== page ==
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    From consumption to competency and creation

    By Fiona Strawbridge, on 12 November 2012

    The 'I see what you mean' bear at the Denver Convention CenterThree plenary talks nicely framed this year’s Educause conference and, in their own ways, called for the involvement of students in designing and building their learning experiences and outcomes.

    Clay Shirky (author of ‘Here Comes Everybody’ and ‘Cognitive Surplus’) opened the conference by talking about the way in which technology (especially social media) is enabling us to use our collective cognitive surplus to do increasingly creative and productive things in our spare time; we still like to consume, but we also like to create and share. This socially mediated approach to creativity has unexpected benefits for society and from education.  Shirky argued that the interesting thing about MOOCs is not their massiveness, but their openness and potential for sharing.

    In the keynote ‘blueprint for change’ talk Christine Flanagan (Student Experience Director from the  Business Innovation Factory) talked about a ‘student experience lab‘ which had travelled the US and found that many are unprepared for student life and want more from higher education, some questioning the importance of a degree.  In the same session Elliot Masie (expert in workplace learning – see Masie.com) had pointed out that in many subjects the half life of what people learn is less than four years and so the ability to update knowledge and skills is essential – we all need to be lifelong learners and our campuses need to accommodate multi-generational learners.   Both argued that we need to take risks and accept failure in developing new approaches to teaching and learning.

    Flanagan argued that students are less immersed in their studies than in previous generations which means that there needs to be better incorporation of extracurricular achievements into their HE outcomes. She claimed that competency-based learning, in which students demonstrate mastery of a series of tasks which can be rolled up into a degree, is an effective approach.  In contrast Ed Ayers, in the closing plenary, focused on the need for students to be able to deal with the kinds of complex and contested subjects in which complexity is accepted; knowledge is not just learned but must be created, aggregated and synthesised.  He bemoaned the focus of much e-learning on teaching procedural and processural topics (especially in STEM subjects) that can be taught in chunks and called for its development to help aggregate and visualise information to create new knowledge and understanding – digital scholarship or generative scholarship.   Ayers’ insitution – the University of Richmond – has a Digital Scholarship Lab which involves computer scientists working with humanities academics and students.  Ayers showed wonderful examples of animated maps telling some of the human and political stories behind the emancipation of slaves during the American civil war in very direct and graphical ways. He argued that by focusing on the use of technology to drill and grill, we are missing its potential to create and transform understanding.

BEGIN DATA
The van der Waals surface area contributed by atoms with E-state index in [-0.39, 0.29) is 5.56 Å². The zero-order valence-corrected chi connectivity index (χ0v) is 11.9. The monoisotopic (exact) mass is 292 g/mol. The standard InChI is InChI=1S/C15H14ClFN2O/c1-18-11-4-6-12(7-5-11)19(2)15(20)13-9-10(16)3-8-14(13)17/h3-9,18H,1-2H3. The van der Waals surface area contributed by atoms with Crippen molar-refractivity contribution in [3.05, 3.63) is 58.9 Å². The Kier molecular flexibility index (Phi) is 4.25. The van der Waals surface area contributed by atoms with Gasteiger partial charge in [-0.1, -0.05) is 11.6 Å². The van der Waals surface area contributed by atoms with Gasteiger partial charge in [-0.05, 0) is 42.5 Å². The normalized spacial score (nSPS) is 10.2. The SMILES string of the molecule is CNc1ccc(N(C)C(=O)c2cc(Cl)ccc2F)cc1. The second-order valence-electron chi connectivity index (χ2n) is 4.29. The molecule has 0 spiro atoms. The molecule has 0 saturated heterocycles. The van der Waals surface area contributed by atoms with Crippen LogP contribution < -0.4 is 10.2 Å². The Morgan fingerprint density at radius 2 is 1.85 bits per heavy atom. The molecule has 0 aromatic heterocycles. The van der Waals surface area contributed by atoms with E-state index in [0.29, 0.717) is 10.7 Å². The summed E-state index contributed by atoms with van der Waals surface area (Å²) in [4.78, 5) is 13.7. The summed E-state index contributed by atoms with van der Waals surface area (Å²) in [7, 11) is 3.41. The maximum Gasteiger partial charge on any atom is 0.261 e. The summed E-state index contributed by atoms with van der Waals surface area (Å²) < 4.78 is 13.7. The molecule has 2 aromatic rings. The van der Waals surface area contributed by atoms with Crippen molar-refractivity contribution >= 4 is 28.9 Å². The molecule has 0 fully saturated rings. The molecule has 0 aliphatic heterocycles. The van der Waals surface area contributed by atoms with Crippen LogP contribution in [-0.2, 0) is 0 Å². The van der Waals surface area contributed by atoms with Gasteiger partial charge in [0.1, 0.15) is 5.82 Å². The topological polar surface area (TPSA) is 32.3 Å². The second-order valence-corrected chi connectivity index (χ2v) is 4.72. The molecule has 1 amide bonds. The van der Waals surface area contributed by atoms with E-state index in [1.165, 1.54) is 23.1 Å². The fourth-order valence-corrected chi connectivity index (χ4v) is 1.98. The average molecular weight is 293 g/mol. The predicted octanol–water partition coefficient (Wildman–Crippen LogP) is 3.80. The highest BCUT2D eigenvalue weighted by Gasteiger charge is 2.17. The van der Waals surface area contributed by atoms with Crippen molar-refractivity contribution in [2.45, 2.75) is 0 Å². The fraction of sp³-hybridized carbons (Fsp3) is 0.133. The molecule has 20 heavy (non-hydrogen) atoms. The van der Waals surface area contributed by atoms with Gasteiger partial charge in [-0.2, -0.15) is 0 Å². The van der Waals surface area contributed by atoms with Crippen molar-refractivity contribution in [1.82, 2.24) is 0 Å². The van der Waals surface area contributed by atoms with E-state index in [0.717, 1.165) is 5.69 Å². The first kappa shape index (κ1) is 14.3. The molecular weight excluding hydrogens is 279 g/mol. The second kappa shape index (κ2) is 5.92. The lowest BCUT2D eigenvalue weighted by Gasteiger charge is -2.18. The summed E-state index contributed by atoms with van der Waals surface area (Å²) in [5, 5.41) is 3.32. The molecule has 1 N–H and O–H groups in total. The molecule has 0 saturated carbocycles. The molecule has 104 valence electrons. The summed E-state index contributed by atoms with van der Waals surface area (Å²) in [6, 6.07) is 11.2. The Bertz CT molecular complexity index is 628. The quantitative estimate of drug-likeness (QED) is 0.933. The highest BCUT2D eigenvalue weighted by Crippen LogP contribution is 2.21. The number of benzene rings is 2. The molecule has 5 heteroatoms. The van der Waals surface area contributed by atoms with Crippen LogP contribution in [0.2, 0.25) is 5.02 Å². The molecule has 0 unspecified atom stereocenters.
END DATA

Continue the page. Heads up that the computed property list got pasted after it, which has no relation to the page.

Ed Ayers on stage at Educause

    Ed Ayers on stage at Educause

    It seems to me that although Ayers appeared to be have a very different perspective from Flanagan and Masie, the two could be reconciled if we can involve students in designing and developing new ways to use technology to go beyond knowledge consumption and find new ways to create, present, aggregate and synthesise information to allow new understandings to emerge.  Flanagan had suggested that if you want new models you could talk to innovators, look to industry, or talk to students, and that student involvement can help break down silos within an institution and promote experimentation.

    For some academics who already have the necessary imagination, skills and access to technologies (which are probably not those traditionally viewed as ‘learning technologies’), and who are willing to work collaboratively with students, this may be relatively straightforward; for many though it may involve partnerships with learning technologists, and experimentation with unfamiliar technologies with help from research support staff. And of course the involvement of students in design and implementation needs to be carefully managed. But in all won’t this support both deeper learning whilst also providing the kinds of practical experience that will enhance students’ wider skills and employability? And, going back to Shirky’s opening remarks, make good use of some of our collective cognitive surplus.